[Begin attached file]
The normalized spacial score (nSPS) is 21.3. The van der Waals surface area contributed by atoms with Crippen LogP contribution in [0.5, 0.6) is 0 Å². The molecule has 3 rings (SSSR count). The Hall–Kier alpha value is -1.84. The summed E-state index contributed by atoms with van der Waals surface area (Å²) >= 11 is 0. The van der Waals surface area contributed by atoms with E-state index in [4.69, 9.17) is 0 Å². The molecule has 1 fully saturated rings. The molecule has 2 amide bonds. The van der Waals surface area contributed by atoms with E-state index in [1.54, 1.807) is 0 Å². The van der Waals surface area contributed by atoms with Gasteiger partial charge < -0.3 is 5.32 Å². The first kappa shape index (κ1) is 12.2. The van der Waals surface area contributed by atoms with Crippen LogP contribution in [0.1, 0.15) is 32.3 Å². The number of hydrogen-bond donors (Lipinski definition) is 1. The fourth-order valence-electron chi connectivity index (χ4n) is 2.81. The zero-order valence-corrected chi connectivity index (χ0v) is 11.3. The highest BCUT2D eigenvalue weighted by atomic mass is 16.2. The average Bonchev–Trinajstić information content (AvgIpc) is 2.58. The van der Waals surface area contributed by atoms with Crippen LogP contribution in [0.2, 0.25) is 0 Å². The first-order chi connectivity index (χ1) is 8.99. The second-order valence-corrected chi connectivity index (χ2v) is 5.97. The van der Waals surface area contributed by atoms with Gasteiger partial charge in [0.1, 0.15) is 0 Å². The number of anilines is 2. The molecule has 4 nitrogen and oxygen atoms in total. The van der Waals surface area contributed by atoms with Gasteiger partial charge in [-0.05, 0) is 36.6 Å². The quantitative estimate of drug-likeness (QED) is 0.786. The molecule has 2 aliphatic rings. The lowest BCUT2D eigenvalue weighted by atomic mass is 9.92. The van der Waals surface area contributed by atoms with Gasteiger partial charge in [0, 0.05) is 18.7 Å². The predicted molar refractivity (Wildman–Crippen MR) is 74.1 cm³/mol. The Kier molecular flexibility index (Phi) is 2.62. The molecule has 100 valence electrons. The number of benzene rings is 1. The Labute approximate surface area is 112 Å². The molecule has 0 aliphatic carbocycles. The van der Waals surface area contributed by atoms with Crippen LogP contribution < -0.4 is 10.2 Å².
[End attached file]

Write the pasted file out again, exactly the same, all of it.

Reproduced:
The normalized spacial score (nSPS) is 21.3. The van der Waals surface area contributed by atoms with Crippen LogP contribution in [0.5, 0.6) is 0 Å². The molecule has 3 rings (SSSR count). The Hall–Kier alpha value is -1.84. The summed E-state index contributed by atoms with van der Waals surface area (Å²) >= 11 is 0. The van der Waals surface area contributed by atoms with E-state index in [4.69, 9.17) is 0 Å². The molecule has 1 fully saturated rings. The molecule has 2 amide bonds. The van der Waals surface area contributed by atoms with E-state index in [1.54, 1.807) is 0 Å². The van der Waals surface area contributed by atoms with Gasteiger partial charge < -0.3 is 5.32 Å². The first kappa shape index (κ1) is 12.2. The van der Waals surface area contributed by atoms with Crippen LogP contribution in [0.1, 0.15) is 32.3 Å². The number of hydrogen-bond donors (Lipinski definition) is 1. The fourth-order valence-electron chi connectivity index (χ4n) is 2.81. The zero-order valence-corrected chi connectivity index (χ0v) is 11.3. The highest BCUT2D eigenvalue weighted by atomic mass is 16.2. The average Bonchev–Trinajstić information content (AvgIpc) is 2.58. The van der Waals surface area contributed by atoms with Crippen LogP contribution in [0.2, 0.25) is 0 Å². The first-order chi connectivity index (χ1) is 8.99. The second-order valence-corrected chi connectivity index (χ2v) is 5.97. The van der Waals surface area contributed by atoms with Gasteiger partial charge in [0.1, 0.15) is 0 Å². The number of anilines is 2. The molecule has 4 nitrogen and oxygen atoms in total. The van der Waals surface area contributed by atoms with Gasteiger partial charge in [-0.05, 0) is 36.6 Å². The quantitative estimate of drug-likeness (QED) is 0.786. The molecule has 2 aliphatic rings. The lowest BCUT2D eigenvalue weighted by atomic mass is 9.92. The van der Waals surface area contributed by atoms with Gasteiger partial charge in [0, 0.05) is 18.7 Å². The predicted molar refractivity (Wildman–Crippen MR) is 74.1 cm³/mol. The Kier molecular flexibility index (Phi) is 2.62. The molecule has 100 valence electrons. The number of benzene rings is 1. The Labute approximate surface area is 112 Å². The molecule has 0 aliphatic carbocycles. The van der Waals surface area contributed by atoms with Crippen LogP contribution < -0.4 is 10.2 Å².